Saturday, May 9, 2015

Homemade German

I've taken quite the break from rating recipes. Between the 100 Days of Real Food flop, writing about all the eats in Chicago, and cooking/blogging my way through The Pioneer Woman Cooks, rating recipes sat on the back burner.

Since I rejoined the working world from my momentary unemployment, I haven't been able to cook as many gourmet meals as filled the summer and fall of 2014. We still enjoy the occasional fresh loaf of bread and a few staples that I have been able to perfect. However, at most, we experience one new dish per week.*

*As I made my menu for this month I decided this simply would not do. 

Another issue I have been facing, aside from now working and having a Hubby who works nonstop, is the want to give my blogs a face lift. Without saying too much more, I have been spending more of my time in contemplation about a way to combine my blogs rather than actually writing on my blogs.

Alright, confession time is over.

As was discovered during our trip to Chicago, Hubby has recently been embracing his German heritage. For months, I received subtle then not so subtle hints that he wanted me to explore cooking authentic German meals. Today I bring you not one, but two of what I consider to be the most traditional German meals.

Up first: Bratwurst 


Recipe: Beer-Simmered Bratwurst
Source: Food Network
Time: 45 minutes
Ease: 1
Taste: 10
Leftover Value: No leftovers! 
Down the Drain or Keep in the Strainer: Keep it in the Strainer!

I'm going to admit something that makes many question my own Italian heritage.

I don't go gaga over sausage.

There, I said it.

This doesn't mean I don't eat sausage. I do. I have even had my moments of drooling over a particularly impressive link; however I have also had many moments of 'Eh, this is just okay, I’m not sure I’ll finish it'. 

When I searched for a bratwurst recipe, I knew I wanted something that would be full of flavor. Who could offer a more flavorful recipe than Bobby Flay, the King of Flavor? Even using a Flay recipe, as I made the bratwurst I prepared myself for the let down that sausage often is to me. This is possibly why I readied some gorgeous rainbow carrots and salt and vinegar potatoes (instead of traditional mash) as sides.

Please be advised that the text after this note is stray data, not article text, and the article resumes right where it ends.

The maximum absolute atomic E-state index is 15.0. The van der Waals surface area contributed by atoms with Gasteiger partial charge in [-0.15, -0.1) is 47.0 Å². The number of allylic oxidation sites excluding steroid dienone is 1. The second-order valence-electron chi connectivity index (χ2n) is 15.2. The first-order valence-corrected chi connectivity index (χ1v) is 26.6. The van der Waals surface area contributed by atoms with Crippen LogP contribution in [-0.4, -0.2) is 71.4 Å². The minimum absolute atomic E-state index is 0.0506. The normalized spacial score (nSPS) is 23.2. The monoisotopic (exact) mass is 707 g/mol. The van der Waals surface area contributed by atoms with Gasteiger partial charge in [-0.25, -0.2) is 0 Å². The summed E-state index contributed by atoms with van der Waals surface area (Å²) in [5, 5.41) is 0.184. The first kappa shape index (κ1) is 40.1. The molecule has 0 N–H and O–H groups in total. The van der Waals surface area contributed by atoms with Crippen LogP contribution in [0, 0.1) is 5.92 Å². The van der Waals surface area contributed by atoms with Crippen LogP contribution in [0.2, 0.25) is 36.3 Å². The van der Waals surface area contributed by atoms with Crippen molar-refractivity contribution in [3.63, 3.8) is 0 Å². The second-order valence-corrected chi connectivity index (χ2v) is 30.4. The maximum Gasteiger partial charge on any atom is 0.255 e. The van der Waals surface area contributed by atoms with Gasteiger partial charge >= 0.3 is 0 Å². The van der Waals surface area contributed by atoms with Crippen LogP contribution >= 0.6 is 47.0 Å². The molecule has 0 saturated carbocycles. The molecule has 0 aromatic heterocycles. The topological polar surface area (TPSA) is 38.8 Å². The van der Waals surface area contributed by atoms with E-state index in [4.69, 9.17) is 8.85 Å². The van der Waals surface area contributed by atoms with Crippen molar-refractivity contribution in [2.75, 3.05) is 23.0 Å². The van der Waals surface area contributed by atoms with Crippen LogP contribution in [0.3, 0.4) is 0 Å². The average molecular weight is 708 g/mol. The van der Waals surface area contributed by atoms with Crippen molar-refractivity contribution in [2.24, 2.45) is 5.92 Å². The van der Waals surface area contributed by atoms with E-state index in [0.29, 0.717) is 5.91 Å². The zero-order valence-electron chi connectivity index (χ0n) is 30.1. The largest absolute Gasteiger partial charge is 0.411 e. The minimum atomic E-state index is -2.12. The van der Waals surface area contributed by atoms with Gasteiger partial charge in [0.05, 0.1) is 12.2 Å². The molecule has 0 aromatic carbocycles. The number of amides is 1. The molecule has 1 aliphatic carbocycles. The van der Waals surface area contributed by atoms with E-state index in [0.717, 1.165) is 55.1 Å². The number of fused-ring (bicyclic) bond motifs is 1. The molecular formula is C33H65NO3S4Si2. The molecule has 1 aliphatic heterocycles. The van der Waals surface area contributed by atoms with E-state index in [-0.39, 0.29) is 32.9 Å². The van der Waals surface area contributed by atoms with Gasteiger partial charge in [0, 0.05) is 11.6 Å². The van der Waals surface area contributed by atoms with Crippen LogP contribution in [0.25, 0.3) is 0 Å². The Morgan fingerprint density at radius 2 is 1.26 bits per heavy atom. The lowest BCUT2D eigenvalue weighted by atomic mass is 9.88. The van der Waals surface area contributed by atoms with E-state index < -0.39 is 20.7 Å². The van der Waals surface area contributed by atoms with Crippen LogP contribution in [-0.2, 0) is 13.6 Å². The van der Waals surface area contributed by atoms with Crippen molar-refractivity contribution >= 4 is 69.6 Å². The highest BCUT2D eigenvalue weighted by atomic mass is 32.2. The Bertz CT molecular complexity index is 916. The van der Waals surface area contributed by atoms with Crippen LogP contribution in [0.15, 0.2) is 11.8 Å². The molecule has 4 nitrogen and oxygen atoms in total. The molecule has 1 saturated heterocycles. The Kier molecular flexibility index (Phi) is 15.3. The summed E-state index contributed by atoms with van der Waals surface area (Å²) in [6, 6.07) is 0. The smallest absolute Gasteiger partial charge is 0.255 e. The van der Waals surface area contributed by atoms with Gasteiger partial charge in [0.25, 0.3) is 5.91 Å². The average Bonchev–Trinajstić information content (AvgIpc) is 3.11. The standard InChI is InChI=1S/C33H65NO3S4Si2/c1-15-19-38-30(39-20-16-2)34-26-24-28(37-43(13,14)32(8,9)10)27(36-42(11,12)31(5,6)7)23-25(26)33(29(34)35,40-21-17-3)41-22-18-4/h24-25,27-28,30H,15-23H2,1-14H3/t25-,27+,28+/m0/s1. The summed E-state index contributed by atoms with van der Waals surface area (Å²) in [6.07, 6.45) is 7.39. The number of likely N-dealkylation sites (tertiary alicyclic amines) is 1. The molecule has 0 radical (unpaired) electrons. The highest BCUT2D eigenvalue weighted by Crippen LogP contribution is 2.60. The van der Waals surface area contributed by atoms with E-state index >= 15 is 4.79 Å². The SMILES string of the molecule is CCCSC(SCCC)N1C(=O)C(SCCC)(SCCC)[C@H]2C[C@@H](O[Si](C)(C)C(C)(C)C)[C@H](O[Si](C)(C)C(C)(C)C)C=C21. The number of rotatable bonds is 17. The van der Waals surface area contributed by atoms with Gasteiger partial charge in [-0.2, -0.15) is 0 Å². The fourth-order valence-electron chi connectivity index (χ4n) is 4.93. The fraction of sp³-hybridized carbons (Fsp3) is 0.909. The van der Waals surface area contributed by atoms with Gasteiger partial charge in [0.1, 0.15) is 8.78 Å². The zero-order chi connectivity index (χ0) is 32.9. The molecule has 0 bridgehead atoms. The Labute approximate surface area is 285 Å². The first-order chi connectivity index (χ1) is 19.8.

The process of making the bangers was unlike any I have ever used to make sausage before, so I put a lot of faith and hope into the accuracy of the recipe. The bratwurst is simmered with seasonings and beer for five minutes. After five minutes, the pot is removed from the heat and the bratwurst continues to sit in the liquid for thirty more minutes.

I was a little confused about whether or not anything could be done with the liquid after this point.

After a little trial and error, I think no.

When the thirty minutes is up, the sausages are grilled for 4-6 minutes per side. I did this in the broiler and it worked just fine.

I used generic bratwurst that I purchased at my local supermarket, so I’m definitely chalking up the texture and flavors created within the bratwurst to Bobby Flay’s intriguing recipe.

Even better, it was incredibly simple, something I have been seeking more often these days in recipes.

In fact, both of these German recipes were surprisingly simple. Up next is a German meal so popular, it made it into a song.

“Cream colored ponies and crisp apple strudels, Door bells and sleigh bells and schnitzel with noodles”.

Have you guessed it yet?


Recipe: Wiener Schnitzel
Source: Bon Appetit
Time: 30 minutes
Ease: 3
Taste: 4
Leftover Value:
Down the Drain or Keep in the Strainer: Down the Drain.

I read the recipe about a dozen times before allowing myself to come to the conclusion that wiener schnitzel is breaded essentially the same as chicken Parmesan. The difference lies in the way it is cooked.

Ever order chicken at a restaurant and the breading bubbles and becomes like a sheet spread around the chicken rather than a crumbly mixture?
This is achieved in the strangest of ways. The veal is placed in a heated, greased skillet and basted with hot oil heated in a separate pot.

While it was an educational process, the flavor of the schnitzel was pretty bland. I served it with a classic butter egg noodle, but was searching the entire time for richer more complex flavors.

I don’t think I have completely satisfied Hubby’s craving for food of his ancestors. It wasn’t much longer after I had made these two meals that he then mentioned he wants me to make German potato salad.

Good thing summer is almost here.